First responders can divert those having a critical mental health episode to a crisis stabilization center rather than to an ED or law enforcement setting. Centers provide a person in crisis with immediate access to care through a safe, deinstitutionalized, and therapeutic setting. Here, specially trained providers can set the course for an individual’s recovery.

An example of a crisis stabilization center living room for a confidential client.

Crisis stabilization centers are for those who are medically stable but having a psychiatric episode—perhaps due to addiction, a chemical or pharmacological imbalance, or psychological issue. They need to see the right staff, which includes psychiatric nurses that have crisis training, social workers, therapists, and psychiatrists. Staff can assess them quickly and move them into a safe environment for observation. After they can move to an inpatient or transitional outpatient setting.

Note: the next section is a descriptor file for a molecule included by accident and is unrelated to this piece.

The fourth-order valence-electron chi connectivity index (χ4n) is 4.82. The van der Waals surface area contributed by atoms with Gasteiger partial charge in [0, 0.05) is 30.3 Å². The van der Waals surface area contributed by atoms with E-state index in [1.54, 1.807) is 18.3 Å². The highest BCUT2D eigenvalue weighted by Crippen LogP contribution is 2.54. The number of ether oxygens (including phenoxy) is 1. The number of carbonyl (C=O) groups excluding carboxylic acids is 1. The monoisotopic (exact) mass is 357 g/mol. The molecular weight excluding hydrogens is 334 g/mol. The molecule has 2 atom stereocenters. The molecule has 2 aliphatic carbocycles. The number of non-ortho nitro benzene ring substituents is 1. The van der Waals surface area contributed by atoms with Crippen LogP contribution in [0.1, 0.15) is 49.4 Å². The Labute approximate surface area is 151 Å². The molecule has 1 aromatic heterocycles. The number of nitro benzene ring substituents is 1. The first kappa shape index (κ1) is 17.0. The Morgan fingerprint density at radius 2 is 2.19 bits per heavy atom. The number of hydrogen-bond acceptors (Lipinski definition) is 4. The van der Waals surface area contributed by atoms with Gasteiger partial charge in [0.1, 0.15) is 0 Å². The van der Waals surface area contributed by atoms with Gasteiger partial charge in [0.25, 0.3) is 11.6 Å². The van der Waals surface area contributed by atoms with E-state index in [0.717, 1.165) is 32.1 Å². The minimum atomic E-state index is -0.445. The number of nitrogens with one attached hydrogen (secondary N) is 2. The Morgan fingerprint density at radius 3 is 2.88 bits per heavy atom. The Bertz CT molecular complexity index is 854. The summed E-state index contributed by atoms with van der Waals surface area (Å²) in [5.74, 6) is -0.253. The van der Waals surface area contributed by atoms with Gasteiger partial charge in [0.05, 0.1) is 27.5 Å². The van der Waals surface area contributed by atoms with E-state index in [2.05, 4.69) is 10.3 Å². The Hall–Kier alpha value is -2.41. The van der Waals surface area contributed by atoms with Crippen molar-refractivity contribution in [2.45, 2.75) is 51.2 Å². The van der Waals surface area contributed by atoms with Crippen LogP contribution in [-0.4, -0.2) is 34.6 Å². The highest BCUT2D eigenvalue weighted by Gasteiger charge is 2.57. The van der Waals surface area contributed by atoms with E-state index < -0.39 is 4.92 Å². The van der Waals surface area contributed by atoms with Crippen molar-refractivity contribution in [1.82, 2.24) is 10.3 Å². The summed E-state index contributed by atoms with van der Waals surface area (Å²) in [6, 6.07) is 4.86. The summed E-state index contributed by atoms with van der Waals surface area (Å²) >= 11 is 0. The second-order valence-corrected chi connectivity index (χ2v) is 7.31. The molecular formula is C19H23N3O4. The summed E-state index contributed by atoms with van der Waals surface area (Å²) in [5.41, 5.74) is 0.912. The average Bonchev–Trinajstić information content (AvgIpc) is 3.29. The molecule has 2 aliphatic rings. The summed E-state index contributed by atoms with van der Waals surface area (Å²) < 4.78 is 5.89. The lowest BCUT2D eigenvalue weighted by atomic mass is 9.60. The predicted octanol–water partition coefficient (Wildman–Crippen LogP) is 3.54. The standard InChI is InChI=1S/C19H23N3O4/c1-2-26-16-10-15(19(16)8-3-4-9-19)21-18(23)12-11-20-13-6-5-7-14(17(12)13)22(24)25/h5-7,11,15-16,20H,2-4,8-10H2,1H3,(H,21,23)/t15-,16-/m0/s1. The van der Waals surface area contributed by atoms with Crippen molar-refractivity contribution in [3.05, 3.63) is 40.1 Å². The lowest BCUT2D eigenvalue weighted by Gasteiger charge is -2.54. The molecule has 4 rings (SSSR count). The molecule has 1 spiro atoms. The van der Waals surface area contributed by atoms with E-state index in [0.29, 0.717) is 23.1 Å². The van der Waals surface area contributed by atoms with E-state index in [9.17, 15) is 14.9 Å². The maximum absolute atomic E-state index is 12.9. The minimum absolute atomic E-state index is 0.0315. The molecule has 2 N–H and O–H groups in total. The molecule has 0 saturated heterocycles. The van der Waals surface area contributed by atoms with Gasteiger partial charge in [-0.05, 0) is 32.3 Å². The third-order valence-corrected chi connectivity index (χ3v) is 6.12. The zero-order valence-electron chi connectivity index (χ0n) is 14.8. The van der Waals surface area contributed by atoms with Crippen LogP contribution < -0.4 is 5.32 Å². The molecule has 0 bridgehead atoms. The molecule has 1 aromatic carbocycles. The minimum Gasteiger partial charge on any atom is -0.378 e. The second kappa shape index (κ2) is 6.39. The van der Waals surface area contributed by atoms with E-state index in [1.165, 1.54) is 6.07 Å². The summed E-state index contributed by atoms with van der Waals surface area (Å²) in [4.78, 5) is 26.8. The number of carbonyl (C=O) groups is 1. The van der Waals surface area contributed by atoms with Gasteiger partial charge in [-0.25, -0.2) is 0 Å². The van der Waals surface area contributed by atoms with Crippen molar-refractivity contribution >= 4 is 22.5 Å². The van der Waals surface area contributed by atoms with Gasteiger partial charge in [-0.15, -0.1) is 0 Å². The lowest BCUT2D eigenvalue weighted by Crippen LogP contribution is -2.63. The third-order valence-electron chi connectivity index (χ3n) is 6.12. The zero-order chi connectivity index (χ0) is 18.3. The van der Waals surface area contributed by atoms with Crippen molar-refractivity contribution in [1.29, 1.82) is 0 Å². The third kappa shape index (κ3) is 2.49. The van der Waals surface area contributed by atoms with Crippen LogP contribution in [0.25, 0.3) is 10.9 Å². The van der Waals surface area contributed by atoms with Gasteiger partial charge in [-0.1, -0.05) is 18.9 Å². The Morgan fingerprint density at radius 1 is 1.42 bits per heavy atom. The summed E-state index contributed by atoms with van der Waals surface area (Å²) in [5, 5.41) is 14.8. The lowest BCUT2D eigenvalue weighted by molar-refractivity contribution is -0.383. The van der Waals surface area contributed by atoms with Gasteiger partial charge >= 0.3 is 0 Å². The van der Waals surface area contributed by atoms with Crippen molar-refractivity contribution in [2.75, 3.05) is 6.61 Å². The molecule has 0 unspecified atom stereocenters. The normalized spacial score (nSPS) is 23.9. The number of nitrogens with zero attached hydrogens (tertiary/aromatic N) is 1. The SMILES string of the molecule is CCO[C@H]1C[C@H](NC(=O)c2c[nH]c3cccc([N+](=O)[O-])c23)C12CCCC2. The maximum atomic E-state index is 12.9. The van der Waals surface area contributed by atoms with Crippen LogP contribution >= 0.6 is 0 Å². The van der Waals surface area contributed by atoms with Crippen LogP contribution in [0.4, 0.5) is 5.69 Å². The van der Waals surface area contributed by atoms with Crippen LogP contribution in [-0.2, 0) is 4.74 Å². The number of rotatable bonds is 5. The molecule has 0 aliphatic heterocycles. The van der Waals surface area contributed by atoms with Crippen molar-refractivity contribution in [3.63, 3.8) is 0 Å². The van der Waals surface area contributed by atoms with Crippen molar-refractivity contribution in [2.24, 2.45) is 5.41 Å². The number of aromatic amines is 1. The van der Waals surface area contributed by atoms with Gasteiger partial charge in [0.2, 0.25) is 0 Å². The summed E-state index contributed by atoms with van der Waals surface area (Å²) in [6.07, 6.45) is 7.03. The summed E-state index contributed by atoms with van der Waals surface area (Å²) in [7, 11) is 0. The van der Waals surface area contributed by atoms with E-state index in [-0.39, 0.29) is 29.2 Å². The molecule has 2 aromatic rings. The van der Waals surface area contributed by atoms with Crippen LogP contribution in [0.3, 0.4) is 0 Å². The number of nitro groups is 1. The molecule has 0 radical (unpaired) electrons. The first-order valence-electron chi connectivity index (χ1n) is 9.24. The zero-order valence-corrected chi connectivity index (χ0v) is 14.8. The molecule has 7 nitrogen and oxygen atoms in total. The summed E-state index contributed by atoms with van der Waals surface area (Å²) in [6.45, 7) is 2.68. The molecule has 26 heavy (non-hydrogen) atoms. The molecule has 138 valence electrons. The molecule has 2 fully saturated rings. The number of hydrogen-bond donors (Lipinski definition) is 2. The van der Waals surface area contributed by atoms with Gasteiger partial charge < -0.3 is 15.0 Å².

The centers can be within or next to an existing hospital complex, connected to the hospital ED, or they can be freestanding facilities.

Making the crisis stabilization model work

The US is finally meeting the urgent need for crisis stabilization with funding and infrastructure. On July 16, 2022, the 988 Crisis Hotline went live. It created a nationwide network of call centers and mental health providers to respond to those in crisis more comprehensively. This hotline serves as a pipeline to crisis stabilization. Canada is considering a similar approach in the future.

Local governments are also developing affordable ways to supply more mental health services. The Alameda model has proven that high-functioning crisis response centers can increase access to care, decrease wait times, and eliminate ED boarding. This results in fewer inpatient admissions and reduces overall costs. 

Crisis stabilization centers are for those who are medically stable but having a psychiatric episode.